Matrix Optics

Matrix Optics Concepts

Interpreting the Results

The Thick Lens Again



Stops, Pupils, and Windows

Aperture Stop

Field Stop

Image-Space Example

Locating and Identifying Pupils and Windows




Exact Ray Tracing

Ellipsoidal Mirror

Seidel Aberrations and OPL

Spherical Aberration for a Thin Lens

Chromatic Aberration

Design Issues

Lens Design


Polarized Light

Fundamentals of Polarized Light

Behavior of Polarizing Devices

Interaction with Materials

Fresnel Reflection and Transmission

Physics of Polarizing Devices

Jones Vectors and Matrices

Partial Polarization



Mach–Zehnder Interferometer

Doppler Laser Radar

Resolving Ambiguities

Michelson Interferometer

Fabry–Perot Interferometer


Thin Films



Physics of Diffraction

Fresnel–Kirchhoff Integral

Paraxial Approximation

Fraunhofer Diffraction Equations

Some Useful Fraunhofer Patterns

Resolution of an Imaging System

Diffraction Grating

Fresnel Diffraction


Gaussian Beams

Equations for Gaussian Beams

Gaussian Beam Propagation

Six Questions

Gaussian Beam Propagation

Collins Chart

Stable Laser Cavity Design

Hermite–Gaussian Modes




Discrete Frequencies

Temporal Coherence

Spatial Coherence

Controlling Coherence



Fourier Optics

Coherent Imaging

Incoherent Imaging Systems

Characterizing an Optical System


Radiometry and Photometry

Basic Radiometry

Spectral Radiometry

Photometry and Colorimetry


Blackbody Radiation


Optical Detection


Photon Statistics

Detector Noise

Photon Detectors

Thermal Detectors

Array Detectors

Nonlinear Optics

Wave Equations

Phase Matching

Nonlinear Processes

Appendix A Notation and Drawings for Geometric Optics

Appendix B Solid Angle

Appendix C Matrix Mathematics

Appendix D Light Propagation in Biological Tissue

Appendix E Useful Matrices

Appendix F Numerical Constants and Conversion Factors

Appendix G Solutions to Chapter Problems



About the Author

Professor Charles A. DiMarzio is an associate professor in the Department of Electrical and Computer Engineering and the Department of Mechanical and Industrial Engineering at Northeastern University in Boston, Massachusetts.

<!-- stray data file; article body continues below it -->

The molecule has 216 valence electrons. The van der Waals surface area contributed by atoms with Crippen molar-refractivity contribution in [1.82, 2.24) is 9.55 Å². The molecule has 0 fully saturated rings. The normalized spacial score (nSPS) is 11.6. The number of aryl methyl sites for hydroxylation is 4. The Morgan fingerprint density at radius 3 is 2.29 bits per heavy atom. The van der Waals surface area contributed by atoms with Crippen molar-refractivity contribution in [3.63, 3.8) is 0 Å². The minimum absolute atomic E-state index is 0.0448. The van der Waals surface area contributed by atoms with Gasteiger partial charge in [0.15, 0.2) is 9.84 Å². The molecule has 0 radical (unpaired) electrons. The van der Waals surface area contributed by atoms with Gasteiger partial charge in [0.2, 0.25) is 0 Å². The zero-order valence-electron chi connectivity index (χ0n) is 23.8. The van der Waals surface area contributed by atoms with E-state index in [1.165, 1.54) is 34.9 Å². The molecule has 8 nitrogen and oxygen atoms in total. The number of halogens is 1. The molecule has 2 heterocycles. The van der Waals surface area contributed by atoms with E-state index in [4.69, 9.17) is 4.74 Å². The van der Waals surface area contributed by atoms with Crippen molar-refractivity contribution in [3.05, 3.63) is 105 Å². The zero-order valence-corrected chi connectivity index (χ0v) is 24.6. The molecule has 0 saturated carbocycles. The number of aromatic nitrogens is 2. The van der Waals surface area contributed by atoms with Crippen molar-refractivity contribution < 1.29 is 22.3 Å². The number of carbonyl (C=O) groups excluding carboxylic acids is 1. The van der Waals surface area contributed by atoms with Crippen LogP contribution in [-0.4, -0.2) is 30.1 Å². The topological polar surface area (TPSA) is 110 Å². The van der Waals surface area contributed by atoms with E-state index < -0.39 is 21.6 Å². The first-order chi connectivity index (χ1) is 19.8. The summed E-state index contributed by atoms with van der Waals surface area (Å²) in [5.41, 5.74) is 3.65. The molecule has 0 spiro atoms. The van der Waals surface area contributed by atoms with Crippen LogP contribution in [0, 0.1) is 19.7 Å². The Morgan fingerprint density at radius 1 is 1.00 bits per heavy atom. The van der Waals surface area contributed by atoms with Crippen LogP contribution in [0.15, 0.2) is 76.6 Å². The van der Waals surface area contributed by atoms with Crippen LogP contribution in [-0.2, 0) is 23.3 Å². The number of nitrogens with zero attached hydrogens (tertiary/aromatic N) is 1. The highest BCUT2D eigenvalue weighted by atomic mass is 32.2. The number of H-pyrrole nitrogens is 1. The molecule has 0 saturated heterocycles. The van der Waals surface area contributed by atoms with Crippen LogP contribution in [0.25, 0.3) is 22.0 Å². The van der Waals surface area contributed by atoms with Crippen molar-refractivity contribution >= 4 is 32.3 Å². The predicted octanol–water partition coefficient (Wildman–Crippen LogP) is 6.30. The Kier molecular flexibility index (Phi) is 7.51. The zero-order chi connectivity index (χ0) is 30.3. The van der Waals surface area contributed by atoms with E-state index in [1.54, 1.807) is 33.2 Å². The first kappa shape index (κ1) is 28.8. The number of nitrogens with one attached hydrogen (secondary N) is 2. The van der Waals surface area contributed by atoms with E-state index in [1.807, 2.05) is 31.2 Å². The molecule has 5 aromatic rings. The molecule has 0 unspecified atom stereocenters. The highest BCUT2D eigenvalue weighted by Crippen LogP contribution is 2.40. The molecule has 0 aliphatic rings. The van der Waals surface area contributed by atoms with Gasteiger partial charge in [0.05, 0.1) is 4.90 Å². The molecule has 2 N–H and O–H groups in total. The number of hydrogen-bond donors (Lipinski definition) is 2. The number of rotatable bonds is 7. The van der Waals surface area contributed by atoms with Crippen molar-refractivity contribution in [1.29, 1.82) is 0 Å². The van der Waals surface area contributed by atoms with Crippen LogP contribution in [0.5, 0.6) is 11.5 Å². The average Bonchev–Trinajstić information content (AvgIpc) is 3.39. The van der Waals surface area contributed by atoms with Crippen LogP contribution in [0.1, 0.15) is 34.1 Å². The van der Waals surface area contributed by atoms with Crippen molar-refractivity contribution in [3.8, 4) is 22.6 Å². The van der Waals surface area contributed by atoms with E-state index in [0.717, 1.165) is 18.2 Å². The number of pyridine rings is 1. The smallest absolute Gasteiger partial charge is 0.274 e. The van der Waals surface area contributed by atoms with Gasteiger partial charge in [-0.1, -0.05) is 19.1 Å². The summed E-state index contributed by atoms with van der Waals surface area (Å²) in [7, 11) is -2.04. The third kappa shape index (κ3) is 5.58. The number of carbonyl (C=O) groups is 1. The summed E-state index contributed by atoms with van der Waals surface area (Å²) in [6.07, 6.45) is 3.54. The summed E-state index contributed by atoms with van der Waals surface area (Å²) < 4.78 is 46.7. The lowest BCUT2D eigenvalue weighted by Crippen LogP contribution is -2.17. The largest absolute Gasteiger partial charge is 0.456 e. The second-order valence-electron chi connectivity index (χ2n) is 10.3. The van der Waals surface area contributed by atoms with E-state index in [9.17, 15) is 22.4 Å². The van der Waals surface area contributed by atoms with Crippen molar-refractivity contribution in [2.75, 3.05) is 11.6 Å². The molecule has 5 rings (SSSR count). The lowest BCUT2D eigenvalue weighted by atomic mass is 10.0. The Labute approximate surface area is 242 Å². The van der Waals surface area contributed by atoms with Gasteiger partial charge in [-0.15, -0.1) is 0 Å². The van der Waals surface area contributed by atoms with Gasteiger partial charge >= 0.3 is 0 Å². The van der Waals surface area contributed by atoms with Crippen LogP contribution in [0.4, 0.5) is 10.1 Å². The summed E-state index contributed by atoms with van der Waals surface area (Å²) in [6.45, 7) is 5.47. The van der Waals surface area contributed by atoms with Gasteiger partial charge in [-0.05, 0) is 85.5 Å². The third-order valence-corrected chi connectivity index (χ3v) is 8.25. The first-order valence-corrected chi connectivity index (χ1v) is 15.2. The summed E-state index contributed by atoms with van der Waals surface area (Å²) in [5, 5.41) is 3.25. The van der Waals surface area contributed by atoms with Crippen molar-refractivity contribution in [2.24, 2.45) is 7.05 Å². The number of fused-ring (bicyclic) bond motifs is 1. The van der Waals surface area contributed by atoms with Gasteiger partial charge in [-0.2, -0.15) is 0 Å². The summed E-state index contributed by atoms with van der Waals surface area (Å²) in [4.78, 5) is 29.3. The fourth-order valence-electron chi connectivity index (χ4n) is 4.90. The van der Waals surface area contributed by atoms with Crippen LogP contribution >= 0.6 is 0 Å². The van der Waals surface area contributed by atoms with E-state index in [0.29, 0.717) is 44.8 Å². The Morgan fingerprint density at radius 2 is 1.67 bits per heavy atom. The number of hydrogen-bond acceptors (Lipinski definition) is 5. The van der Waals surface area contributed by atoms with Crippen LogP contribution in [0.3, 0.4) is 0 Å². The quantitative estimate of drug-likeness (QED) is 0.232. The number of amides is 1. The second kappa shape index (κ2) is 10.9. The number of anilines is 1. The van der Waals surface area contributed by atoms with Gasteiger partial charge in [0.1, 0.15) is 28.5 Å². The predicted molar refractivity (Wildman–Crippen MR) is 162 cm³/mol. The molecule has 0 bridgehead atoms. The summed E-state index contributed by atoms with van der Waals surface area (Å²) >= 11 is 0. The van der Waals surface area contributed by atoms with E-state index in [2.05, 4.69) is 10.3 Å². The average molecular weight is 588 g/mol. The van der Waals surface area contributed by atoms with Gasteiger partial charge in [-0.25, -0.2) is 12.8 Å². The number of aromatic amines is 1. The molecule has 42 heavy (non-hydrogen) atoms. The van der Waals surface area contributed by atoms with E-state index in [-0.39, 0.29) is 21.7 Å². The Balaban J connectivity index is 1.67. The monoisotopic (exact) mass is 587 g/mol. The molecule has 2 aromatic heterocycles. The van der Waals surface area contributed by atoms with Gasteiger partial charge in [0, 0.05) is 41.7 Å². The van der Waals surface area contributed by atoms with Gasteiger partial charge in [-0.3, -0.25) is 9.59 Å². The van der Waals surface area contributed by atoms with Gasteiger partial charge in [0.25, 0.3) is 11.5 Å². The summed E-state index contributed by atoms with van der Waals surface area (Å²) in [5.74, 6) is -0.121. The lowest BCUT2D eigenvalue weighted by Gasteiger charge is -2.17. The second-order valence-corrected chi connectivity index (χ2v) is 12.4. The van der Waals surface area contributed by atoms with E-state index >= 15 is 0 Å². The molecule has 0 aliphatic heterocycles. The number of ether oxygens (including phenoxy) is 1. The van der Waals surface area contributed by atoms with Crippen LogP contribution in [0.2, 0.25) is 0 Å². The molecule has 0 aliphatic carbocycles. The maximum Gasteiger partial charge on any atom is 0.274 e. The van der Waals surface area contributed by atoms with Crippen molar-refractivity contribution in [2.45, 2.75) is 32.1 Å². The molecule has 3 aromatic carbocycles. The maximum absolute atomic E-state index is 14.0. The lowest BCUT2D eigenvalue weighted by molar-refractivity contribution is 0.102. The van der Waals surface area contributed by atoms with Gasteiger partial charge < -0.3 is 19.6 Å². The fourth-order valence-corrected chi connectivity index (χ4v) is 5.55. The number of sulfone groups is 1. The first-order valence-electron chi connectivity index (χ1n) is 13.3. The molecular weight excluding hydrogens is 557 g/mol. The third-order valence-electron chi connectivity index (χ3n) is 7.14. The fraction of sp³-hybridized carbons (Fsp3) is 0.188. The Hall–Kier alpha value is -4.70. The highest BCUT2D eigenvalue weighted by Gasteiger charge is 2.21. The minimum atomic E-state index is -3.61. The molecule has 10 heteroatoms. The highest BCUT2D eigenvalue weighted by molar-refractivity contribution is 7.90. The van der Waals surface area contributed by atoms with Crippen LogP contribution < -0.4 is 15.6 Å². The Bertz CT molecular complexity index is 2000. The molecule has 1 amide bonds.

He holds a BS in engineering physics from the University of Maine, an MS in physics from Worcester Polytechnic Institute, Massachusetts, and a PhD in electrical and computer engineering from Northeastern University. He spent 14 years at Raytheon Company’s Electro-Optics Systems Laboratory in coherent laser radar for air safety and meteorology. Among other projects there, he worked on an airborne laser radar, flown on the Galileo-II, to monitor airflow related to severe storms, pollution, and wind energy, and another laser radar to characterize the wake vortices of landing aircraft.

At Northeastern, he extended his interest in coherent detection to optical quadrature microscopy—a method of quantitative phase imaging with several applications, most notably assessment of embryo viability. His current interests include coherent imaging, confocal microscopy for dermatology and other applications, multimodal microscopy, spectroscopy and imaging in turbid media, and the interaction of light and sound in tissue. His research ranges from computational models, through system development and testing, to signal processing. He is also a founding member of Gordon-CenSSIS—the Gordon Center for Subsurface Sensing and Imaging Systems.

Subject Categories

BISAC Subject Codes/Headings:
SCIENCE / Optics
SCIENCE / Physics